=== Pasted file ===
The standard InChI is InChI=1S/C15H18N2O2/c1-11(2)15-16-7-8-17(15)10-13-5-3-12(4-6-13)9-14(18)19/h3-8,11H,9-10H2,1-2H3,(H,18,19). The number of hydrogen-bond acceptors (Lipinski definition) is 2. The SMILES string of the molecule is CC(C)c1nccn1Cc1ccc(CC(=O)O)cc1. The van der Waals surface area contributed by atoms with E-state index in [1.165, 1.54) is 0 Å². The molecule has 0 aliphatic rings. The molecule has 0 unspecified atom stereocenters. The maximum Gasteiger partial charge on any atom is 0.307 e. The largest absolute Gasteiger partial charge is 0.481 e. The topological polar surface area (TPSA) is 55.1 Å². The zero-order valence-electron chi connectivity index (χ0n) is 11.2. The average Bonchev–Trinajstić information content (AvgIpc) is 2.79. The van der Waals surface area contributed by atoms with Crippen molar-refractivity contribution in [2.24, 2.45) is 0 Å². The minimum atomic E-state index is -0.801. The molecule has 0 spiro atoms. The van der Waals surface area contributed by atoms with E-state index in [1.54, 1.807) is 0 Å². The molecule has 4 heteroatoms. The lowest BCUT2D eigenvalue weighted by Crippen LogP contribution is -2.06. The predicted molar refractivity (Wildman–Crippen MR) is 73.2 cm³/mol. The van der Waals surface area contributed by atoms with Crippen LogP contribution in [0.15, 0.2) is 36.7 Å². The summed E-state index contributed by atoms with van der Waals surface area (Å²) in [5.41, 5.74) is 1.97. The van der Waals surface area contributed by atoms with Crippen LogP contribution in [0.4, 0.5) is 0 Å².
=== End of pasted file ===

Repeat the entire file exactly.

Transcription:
The standard InChI is InChI=1S/C15H18N2O2/c1-11(2)15-16-7-8-17(15)10-13-5-3-12(4-6-13)9-14(18)19/h3-8,11H,9-10H2,1-2H3,(H,18,19). The number of hydrogen-bond acceptors (Lipinski definition) is 2. The SMILES string of the molecule is CC(C)c1nccn1Cc1ccc(CC(=O)O)cc1. The van der Waals surface area contributed by atoms with E-state index in [1.165, 1.54) is 0 Å². The molecule has 0 aliphatic rings. The molecule has 0 unspecified atom stereocenters. The maximum Gasteiger partial charge on any atom is 0.307 e. The largest absolute Gasteiger partial charge is 0.481 e. The topological polar surface area (TPSA) is 55.1 Å². The zero-order valence-electron chi connectivity index (χ0n) is 11.2. The average Bonchev–Trinajstić information content (AvgIpc) is 2.79. The van der Waals surface area contributed by atoms with Crippen molar-refractivity contribution in [2.24, 2.45) is 0 Å². The minimum atomic E-state index is -0.801. The molecule has 0 spiro atoms. The van der Waals surface area contributed by atoms with E-state index in [1.54, 1.807) is 0 Å². The molecule has 4 heteroatoms. The lowest BCUT2D eigenvalue weighted by Crippen LogP contribution is -2.06. The predicted molar refractivity (Wildman–Crippen MR) is 73.2 cm³/mol. The van der Waals surface area contributed by atoms with Crippen LogP contribution in [0.15, 0.2) is 36.7 Å². The summed E-state index contributed by atoms with van der Waals surface area (Å²) in [5.41, 5.74) is 1.97. The van der Waals surface area contributed by atoms with Crippen LogP contribution in [0.4, 0.5) is 0 Å².